Dept. of Earth and
Lane Hall, Room 003
Medford, MA 02155
Paleontology and Historical Geology
B.S. 2000 University of Chicago
M.S. 2003 University of California, Riverside
Ph.D. 2008 University of Georgia
The Dynamic Earth
Dr. Heim is a paleobiologist interested in reconstructing the history of
Earth's marine biosphere, including ongoing Anthropogenic change. Of particular
interest is understanding how that history was shaped by environmental, physiological,
ecological, and evolutionary processes. Dr. Heim analyses large databases, such as
the Paleobiology Database and Macrostrat, in order to develop robust, quantitative
trends across 600 million years of geological time. However, interpreting process
from large-scale trends is often difficult. To better understand the underlying
processes driving macro-scale trends, Dr. Heim uses local and regional scale field
studies to reveal the potential roles of environmental change and biotic interactions.
Although most of Dr. Heim's research is on fossil organisms, he is also interested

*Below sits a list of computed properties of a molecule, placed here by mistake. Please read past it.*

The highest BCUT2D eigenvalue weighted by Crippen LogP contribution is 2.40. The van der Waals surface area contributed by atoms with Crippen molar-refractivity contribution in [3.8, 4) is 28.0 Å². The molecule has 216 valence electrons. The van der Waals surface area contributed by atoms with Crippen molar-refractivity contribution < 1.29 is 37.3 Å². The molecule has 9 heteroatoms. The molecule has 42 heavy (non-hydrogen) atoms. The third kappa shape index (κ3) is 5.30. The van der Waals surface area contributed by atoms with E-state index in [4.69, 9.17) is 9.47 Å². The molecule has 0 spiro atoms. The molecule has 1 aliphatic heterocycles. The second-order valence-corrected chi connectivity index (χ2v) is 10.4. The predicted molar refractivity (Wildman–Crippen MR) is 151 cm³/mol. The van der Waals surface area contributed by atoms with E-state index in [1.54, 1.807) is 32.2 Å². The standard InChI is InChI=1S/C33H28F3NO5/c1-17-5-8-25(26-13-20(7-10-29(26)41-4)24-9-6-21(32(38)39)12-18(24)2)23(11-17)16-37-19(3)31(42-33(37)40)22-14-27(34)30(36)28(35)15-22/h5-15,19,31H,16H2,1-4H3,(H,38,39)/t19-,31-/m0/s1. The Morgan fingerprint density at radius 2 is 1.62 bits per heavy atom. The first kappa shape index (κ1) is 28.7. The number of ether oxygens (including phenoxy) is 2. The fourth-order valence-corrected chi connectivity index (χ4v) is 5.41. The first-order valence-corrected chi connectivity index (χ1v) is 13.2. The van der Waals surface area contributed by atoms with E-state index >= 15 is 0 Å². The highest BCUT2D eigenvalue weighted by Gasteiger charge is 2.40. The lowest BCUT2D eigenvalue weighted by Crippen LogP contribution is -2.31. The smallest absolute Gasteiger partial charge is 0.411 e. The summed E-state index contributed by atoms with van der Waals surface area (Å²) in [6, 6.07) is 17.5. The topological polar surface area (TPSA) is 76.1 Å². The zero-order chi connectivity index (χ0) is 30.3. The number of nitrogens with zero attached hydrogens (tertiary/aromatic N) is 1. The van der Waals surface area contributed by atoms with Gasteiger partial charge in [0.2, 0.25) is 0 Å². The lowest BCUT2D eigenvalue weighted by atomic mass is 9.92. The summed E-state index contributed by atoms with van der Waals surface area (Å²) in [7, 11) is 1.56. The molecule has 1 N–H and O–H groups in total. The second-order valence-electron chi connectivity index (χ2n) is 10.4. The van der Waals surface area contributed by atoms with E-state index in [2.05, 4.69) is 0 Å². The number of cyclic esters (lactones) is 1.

in quantifying Anthropogenic change of the recent past in order to predict how
biodiversity will change in the future. Ongoing projects include deploying large
databases of insect body sizes, ecological characteristics, and historical observations
to predict extinction risk, and quantifying change in species distributions and community
compositions that result from climate change, particularly in rocky intertidal environments
of the Pacific coast of North America.
The aim of my research is to understand the interactions between
the physical and biological Earth systems using data derived from
living organisms, fossils, and the sratigraphic record. The
principal driving questions are: How are biological signals filtered
through the stratigraphic record? How did past environmental changes
influence the diversity, abundance, and ecology of marine animals?
What is the role of physiology in structuring marine animal ecosystems
through time? Developing robust, quantitative trends across 600 million
years of geological time requires using large databases, such as the
Paleobiology Database and Macrostrat. I am also interested in field-based
paleobiology, particularly when it involves undergraduate students.
Research projects focus on local and regional scale extinction dynamics
and community paleoecology.